‘Susan Tomes writes with a lucid eloquence founded on knowledge, experience and, above all, an enthusiasm and affection for the piano, which shine through every paragraph. She not only offers the reader important analysis, historical context and performance notes, but also demonstrates a deep understanding of what it feels like to play the music, the sensation of the notes “under the hands”, how it sparks the imagination and provokes emotions, and the experience of learning and shaping it to bring it to life in concert – fascinating insights for both players and listeners.

‘…The range of pieces covered in the book reflect the vast breadth of the piano’s repertoire, and Tomes is the perfect guide through this almost overwhelming embarrassment of musical riches. Thus, the book acts as both a historical survey and a primer for those seeking more detailed information about specific works, with guidance on performance practice drawn from Tomes’s own experience as a soloist, chamber musician and teacher.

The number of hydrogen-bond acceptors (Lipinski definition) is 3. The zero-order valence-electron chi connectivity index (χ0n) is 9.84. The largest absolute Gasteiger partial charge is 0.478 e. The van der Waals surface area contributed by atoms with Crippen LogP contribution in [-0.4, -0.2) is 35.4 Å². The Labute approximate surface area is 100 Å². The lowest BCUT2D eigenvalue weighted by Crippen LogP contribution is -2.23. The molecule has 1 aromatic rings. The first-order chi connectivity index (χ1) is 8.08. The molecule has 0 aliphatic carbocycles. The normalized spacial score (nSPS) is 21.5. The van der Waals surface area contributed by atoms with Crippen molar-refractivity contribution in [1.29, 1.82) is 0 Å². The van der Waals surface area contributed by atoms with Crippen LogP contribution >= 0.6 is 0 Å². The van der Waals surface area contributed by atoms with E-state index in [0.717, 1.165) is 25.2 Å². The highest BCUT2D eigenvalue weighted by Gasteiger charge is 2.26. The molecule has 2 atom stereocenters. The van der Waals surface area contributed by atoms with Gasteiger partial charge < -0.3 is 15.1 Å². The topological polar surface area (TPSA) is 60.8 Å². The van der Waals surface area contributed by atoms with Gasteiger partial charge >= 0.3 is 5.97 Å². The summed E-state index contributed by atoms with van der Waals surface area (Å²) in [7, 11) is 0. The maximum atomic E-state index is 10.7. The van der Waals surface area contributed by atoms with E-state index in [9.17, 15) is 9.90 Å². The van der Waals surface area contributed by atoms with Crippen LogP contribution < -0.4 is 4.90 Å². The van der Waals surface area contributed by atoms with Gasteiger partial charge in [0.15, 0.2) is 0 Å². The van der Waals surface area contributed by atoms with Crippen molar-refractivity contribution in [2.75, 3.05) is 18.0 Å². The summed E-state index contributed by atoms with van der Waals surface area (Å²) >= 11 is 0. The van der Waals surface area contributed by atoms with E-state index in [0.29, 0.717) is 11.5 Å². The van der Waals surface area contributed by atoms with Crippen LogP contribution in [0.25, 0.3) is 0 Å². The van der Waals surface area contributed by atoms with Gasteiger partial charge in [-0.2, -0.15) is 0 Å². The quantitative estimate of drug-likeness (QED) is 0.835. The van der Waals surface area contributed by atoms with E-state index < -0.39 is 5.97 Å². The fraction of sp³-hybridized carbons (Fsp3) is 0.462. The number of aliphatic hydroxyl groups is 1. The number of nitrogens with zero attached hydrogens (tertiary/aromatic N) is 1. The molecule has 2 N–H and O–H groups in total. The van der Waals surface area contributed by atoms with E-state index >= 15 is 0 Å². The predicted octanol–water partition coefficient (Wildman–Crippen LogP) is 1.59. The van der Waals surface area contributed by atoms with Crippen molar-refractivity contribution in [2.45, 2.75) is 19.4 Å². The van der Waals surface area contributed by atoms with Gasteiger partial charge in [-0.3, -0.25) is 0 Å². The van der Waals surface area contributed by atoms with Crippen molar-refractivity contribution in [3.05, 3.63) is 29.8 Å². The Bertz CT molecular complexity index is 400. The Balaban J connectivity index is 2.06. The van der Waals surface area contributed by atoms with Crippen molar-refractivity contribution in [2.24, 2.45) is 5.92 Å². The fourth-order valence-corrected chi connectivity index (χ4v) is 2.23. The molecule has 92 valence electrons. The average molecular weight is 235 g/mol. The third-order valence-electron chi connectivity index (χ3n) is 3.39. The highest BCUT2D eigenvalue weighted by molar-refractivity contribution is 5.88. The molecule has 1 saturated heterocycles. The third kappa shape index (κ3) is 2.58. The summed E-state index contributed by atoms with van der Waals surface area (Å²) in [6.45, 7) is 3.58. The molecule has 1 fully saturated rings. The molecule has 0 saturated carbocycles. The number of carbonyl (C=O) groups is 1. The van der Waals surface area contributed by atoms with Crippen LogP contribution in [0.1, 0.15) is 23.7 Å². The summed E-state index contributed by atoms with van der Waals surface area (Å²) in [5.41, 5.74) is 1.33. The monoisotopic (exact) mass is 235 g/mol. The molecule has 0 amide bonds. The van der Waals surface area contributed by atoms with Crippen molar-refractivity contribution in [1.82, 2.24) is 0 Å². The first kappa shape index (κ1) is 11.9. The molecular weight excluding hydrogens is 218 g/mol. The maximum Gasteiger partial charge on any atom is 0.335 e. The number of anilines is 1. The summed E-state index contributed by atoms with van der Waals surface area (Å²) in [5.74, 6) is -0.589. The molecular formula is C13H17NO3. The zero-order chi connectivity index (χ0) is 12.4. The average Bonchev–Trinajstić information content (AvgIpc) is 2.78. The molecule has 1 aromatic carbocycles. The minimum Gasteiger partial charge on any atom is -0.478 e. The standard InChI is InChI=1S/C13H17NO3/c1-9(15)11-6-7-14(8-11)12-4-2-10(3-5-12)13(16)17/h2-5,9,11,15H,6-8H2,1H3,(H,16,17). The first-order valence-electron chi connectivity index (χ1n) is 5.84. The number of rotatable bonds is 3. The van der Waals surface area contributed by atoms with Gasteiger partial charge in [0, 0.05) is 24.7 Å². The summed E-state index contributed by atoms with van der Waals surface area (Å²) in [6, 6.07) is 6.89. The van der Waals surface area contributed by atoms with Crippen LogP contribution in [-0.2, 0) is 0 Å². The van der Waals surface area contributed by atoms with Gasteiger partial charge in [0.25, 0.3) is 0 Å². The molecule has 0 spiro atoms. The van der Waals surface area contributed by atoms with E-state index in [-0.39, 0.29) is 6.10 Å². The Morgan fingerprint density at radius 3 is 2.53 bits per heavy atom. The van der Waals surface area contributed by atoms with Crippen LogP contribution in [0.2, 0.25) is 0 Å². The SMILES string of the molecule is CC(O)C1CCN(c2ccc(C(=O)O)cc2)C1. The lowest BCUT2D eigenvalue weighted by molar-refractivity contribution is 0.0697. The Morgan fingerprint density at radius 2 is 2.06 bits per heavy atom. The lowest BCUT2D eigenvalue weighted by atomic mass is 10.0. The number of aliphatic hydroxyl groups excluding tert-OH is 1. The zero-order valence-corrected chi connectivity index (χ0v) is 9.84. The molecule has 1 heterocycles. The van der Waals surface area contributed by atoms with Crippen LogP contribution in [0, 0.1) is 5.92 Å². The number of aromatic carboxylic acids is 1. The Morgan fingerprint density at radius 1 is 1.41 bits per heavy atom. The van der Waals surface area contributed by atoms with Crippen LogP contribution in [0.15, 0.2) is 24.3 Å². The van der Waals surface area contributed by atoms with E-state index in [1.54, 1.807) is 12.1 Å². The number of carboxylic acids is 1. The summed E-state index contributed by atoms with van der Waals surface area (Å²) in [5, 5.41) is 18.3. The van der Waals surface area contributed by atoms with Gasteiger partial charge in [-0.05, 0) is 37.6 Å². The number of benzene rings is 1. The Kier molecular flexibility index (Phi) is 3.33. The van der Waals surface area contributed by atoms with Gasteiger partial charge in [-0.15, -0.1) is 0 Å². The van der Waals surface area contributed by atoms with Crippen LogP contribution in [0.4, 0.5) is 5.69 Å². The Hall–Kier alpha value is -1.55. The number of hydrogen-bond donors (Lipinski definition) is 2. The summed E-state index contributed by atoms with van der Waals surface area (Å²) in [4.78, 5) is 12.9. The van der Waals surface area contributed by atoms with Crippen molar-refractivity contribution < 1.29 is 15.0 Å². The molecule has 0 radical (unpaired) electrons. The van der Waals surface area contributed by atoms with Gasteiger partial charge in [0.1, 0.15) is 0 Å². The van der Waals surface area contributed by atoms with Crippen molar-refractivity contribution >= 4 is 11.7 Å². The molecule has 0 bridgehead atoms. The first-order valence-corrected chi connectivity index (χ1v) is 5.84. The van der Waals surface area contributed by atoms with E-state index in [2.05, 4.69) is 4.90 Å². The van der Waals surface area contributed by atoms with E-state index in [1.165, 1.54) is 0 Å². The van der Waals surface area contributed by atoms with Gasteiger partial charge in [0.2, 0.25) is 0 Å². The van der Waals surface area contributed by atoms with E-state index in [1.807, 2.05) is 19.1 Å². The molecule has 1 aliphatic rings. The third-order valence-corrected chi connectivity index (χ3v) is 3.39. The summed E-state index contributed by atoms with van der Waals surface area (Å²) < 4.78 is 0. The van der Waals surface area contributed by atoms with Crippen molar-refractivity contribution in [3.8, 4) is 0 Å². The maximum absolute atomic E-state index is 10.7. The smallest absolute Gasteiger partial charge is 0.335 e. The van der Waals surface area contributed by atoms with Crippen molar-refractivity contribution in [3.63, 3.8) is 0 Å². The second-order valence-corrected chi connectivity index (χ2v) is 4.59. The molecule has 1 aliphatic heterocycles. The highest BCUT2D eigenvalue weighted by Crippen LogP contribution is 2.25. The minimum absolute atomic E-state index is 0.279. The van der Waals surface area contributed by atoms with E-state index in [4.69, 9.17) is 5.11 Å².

‘…This comprehensive, informative and highly readable celebration of the piano and its literature is a must for pianophiles and music lovers, and for those who play, a book to keep close by the instrument to refer to, dip into, and cherish.’

‘The Piano: A History in 100 Pieces’ – a must-read for pianophiles & music lovers

‘Literary Review’ – review of my book

Posted by Susan Tomes on 2 August 2021 under Books, Reviews  •  Leave a comment

There’s a review by Gulliver Ralston of my new book in the August 2021 issue of Literary Review. As part of it is behind a paywall, some excerpts:

‘…Completed just as lockdown began in the UK last March, these short essays open worlds of sound and history, illuminating familiar and forgotten works with succinct vignettes. They make up a book that encourages you to listen to and explore gems from the piano repertoire. Susan Tomes has chosen great pieces from across the centuries and brings them alive with just enough historical, biographical and musical context. …Tomes is adept at sketching political and personal backgrounds with few words, letting flashes of world events break through.

‘Her love for jazz pianists, in particular Art Tatum, is infectious. … There is also a great short essay on Nancarrow’s Studies for Player Piano 3a-3, a piece for mechanical piano designed to be played at a superhuman speed.